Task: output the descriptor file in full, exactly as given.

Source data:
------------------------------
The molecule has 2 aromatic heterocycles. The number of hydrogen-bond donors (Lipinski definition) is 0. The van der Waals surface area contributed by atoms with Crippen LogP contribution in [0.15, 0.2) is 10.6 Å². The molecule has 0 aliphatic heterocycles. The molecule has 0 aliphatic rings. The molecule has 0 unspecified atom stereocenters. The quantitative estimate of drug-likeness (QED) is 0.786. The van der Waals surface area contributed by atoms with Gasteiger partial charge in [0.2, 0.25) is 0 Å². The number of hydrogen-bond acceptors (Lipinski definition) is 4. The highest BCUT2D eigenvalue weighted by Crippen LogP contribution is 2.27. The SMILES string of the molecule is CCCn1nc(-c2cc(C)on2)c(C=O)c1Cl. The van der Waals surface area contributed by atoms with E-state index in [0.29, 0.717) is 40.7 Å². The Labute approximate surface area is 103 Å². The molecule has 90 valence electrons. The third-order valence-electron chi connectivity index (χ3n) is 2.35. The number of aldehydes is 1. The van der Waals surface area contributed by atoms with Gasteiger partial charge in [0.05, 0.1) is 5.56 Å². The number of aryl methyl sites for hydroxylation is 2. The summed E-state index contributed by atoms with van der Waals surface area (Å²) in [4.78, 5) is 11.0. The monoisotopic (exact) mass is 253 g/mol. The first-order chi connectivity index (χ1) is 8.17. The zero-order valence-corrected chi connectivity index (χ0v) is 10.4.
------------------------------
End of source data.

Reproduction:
The molecule has 2 aromatic heterocycles. The number of hydrogen-bond donors (Lipinski definition) is 0. The van der Waals surface area contributed by atoms with Crippen LogP contribution in [0.15, 0.2) is 10.6 Å². The molecule has 0 aliphatic heterocycles. The molecule has 0 aliphatic rings. The molecule has 0 unspecified atom stereocenters. The quantitative estimate of drug-likeness (QED) is 0.786. The van der Waals surface area contributed by atoms with Gasteiger partial charge in [0.2, 0.25) is 0 Å². The number of hydrogen-bond acceptors (Lipinski definition) is 4. The highest BCUT2D eigenvalue weighted by Crippen LogP contribution is 2.27. The SMILES string of the molecule is CCCn1nc(-c2cc(C)on2)c(C=O)c1Cl. The van der Waals surface area contributed by atoms with E-state index in [0.29, 0.717) is 40.7 Å². The Labute approximate surface area is 103 Å². The molecule has 90 valence electrons. The third-order valence-electron chi connectivity index (χ3n) is 2.35. The number of aldehydes is 1. The van der Waals surface area contributed by atoms with Gasteiger partial charge in [0.05, 0.1) is 5.56 Å². The number of aryl methyl sites for hydroxylation is 2. The summed E-state index contributed by atoms with van der Waals surface area (Å²) in [4.78, 5) is 11.0. The monoisotopic (exact) mass is 253 g/mol. The first-order chi connectivity index (χ1) is 8.17. The zero-order valence-corrected chi connectivity index (χ0v) is 10.4.